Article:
Salado Creek, Texas, 1918: Thirteen black soldiers stood at attention in front of gallows erected specifically for their hanging. They had been convicted of participating in one of America’s most infamous black uprisings, the Camp Logan Mutiny, otherwise known as the 1917 Houston Riots. The revolt and ensuing riots were carried out by men of the 3rd Battalion of the all-black 24th U.S. Infantry Regiment—the famed Buffalo Soldiers—after members of the Houston Police Department violently menaced them and citizens of the local black community. It all took place over one single bloody night.
In the wake of the uprising, scores lay dead, including bystanders, police, and soldiers. This incident remains one of Texas’ most complicated and misrepresented historical events. It shook race relations in Houston and created conditions that sparked a nationwide surge of racial activism. In the aftermath of the carnage, what was considered the “trial of the century” ensued. Even for its time, its profundity and racial significance rivals that of the O.J. Simpson trial eight decades later. The courts-martial resulted in the hanging of over a dozen black soldiers, eliciting memories of slave rebellions. But was justice served?
New evidence from declassified historical archives indicates that the courts-martial were rushed in an attempt to placate an angered white population as well as military brass. Mutiny of Rage sheds new light on a suppressed chapter in U.S. history. It also sets the legal record straight on what really happened, all while situating events in the larger context of race relations in America, from Nat Turner to George Floyd.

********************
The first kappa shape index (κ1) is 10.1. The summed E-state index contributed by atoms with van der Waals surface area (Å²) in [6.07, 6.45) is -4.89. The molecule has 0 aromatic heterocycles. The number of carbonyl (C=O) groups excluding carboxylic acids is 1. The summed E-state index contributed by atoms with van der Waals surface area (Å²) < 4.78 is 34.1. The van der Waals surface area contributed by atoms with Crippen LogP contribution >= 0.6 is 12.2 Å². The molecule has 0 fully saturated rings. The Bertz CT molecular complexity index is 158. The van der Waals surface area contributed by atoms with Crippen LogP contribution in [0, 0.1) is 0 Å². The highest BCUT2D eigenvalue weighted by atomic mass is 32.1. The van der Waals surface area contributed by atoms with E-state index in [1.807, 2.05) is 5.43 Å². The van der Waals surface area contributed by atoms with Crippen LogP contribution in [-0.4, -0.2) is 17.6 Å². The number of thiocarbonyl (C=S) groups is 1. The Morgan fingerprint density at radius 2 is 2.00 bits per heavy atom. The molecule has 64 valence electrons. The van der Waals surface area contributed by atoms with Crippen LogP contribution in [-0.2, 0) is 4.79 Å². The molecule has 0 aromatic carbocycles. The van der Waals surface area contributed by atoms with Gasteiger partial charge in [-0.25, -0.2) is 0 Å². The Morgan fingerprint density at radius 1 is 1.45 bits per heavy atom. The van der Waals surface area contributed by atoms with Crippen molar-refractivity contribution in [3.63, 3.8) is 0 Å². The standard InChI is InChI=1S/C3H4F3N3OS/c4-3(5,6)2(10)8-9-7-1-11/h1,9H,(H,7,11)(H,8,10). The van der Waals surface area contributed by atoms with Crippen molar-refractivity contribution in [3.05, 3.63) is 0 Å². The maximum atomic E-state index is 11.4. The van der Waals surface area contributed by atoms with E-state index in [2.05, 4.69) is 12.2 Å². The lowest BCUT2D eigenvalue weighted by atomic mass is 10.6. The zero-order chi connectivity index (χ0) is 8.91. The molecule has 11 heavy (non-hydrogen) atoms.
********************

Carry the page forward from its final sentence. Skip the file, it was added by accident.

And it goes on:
Jaime Salazar is a lawyer, engineer, soldier, and author living in Houston, Texas. He is the author of the 2005 memoir Legion of the Lost, which recounted his experiences joining and subsequently fleeing the French Foreign Legion, as well as co-author of Escaping the Amazon. He currently practices immigration, patent, and criminal law, and recently competed in the Houston Marathon.
“Mutiny of Rage chillingly recounts the resulting violence and bloodshed after Buffalo Soldiers revolted in Houston, Texas, but continues by asking whether justice for all sides was served. In a time when we seek social justice, and expect better from flawed judicial systems, Mutiny of Rage is just as poignant today as the events were a century ago.”
—Mike Ware, Attorney, Co-Founder and Executive Director, Innocence Project of Texas
"Salazar recreates an important yet overlooked moment in Texas and American history with a searing narrative about the Camp Logan race riots of 1917. Mutiny of Rage is at once gripping and vital in understanding the injustices that African Americans too often endure in the American criminal justice system."
– Kenneth Williams, Professor of Law, South Texas College of Law at Houston
“Jaime Salazar's riveting and heart-pounding account about the 1917 mutiny that took place in Houston, Texas, gives voice to the voiceless, and pays long overdue tribute to the soldiers of color who were buried with no names on their tombstones. Salazar doesn’t waste a word in the telling of this timely and relevant tale usually footnoted in the history books.”
—Ray Studevent, Author of Black Sheep